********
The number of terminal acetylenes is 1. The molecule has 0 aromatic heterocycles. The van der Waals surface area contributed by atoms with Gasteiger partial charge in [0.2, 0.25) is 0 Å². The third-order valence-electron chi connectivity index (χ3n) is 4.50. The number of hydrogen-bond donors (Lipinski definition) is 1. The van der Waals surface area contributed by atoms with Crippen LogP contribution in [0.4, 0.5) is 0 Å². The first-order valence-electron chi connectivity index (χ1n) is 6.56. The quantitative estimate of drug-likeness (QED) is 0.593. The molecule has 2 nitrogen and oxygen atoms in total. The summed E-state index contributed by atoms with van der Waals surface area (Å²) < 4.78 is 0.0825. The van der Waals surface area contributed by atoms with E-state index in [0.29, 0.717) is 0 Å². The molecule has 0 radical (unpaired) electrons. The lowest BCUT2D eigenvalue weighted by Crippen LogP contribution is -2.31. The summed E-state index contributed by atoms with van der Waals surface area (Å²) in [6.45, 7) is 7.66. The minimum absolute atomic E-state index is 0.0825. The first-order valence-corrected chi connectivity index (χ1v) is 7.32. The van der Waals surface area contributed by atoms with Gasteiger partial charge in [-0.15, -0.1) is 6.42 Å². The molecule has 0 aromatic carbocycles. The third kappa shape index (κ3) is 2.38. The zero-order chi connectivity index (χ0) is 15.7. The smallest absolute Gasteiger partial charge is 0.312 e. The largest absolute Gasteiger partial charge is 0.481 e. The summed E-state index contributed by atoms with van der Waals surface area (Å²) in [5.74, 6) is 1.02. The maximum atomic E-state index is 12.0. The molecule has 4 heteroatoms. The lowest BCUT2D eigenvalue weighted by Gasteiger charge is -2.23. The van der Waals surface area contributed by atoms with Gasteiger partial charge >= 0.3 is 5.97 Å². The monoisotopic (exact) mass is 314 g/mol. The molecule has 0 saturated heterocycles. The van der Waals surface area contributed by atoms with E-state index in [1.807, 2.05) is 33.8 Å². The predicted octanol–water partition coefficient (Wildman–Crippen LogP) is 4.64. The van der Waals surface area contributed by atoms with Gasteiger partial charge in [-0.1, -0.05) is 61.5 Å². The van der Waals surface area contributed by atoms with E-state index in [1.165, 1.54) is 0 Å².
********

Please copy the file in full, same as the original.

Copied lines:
The number of terminal acetylenes is 1. The molecule has 0 aromatic heterocycles. The van der Waals surface area contributed by atoms with Gasteiger partial charge in [0.2, 0.25) is 0 Å². The third-order valence-electron chi connectivity index (χ3n) is 4.50. The number of hydrogen-bond donors (Lipinski definition) is 1. The van der Waals surface area contributed by atoms with Crippen LogP contribution in [0.4, 0.5) is 0 Å². The first-order valence-electron chi connectivity index (χ1n) is 6.56. The quantitative estimate of drug-likeness (QED) is 0.593. The molecule has 2 nitrogen and oxygen atoms in total. The summed E-state index contributed by atoms with van der Waals surface area (Å²) < 4.78 is 0.0825. The van der Waals surface area contributed by atoms with E-state index in [0.29, 0.717) is 0 Å². The molecule has 0 radical (unpaired) electrons. The lowest BCUT2D eigenvalue weighted by Crippen LogP contribution is -2.31. The summed E-state index contributed by atoms with van der Waals surface area (Å²) in [6.45, 7) is 7.66. The minimum absolute atomic E-state index is 0.0825. The first-order valence-corrected chi connectivity index (χ1v) is 7.32. The van der Waals surface area contributed by atoms with Gasteiger partial charge in [-0.15, -0.1) is 6.42 Å². The molecule has 0 aromatic carbocycles. The third kappa shape index (κ3) is 2.38. The zero-order chi connectivity index (χ0) is 15.7. The smallest absolute Gasteiger partial charge is 0.312 e. The largest absolute Gasteiger partial charge is 0.481 e. The summed E-state index contributed by atoms with van der Waals surface area (Å²) in [5.74, 6) is 1.02. The maximum atomic E-state index is 12.0. The molecule has 4 heteroatoms. The lowest BCUT2D eigenvalue weighted by Gasteiger charge is -2.23. The van der Waals surface area contributed by atoms with Gasteiger partial charge >= 0.3 is 5.97 Å². The monoisotopic (exact) mass is 314 g/mol. The molecule has 0 saturated heterocycles. The van der Waals surface area contributed by atoms with E-state index in [1.807, 2.05) is 33.8 Å². The predicted octanol–water partition coefficient (Wildman–Crippen LogP) is 4.64. The van der Waals surface area contributed by atoms with Gasteiger partial charge in [-0.1, -0.05) is 61.5 Å². The van der Waals surface area contributed by atoms with E-state index in [1.165, 1.54) is 0 Å².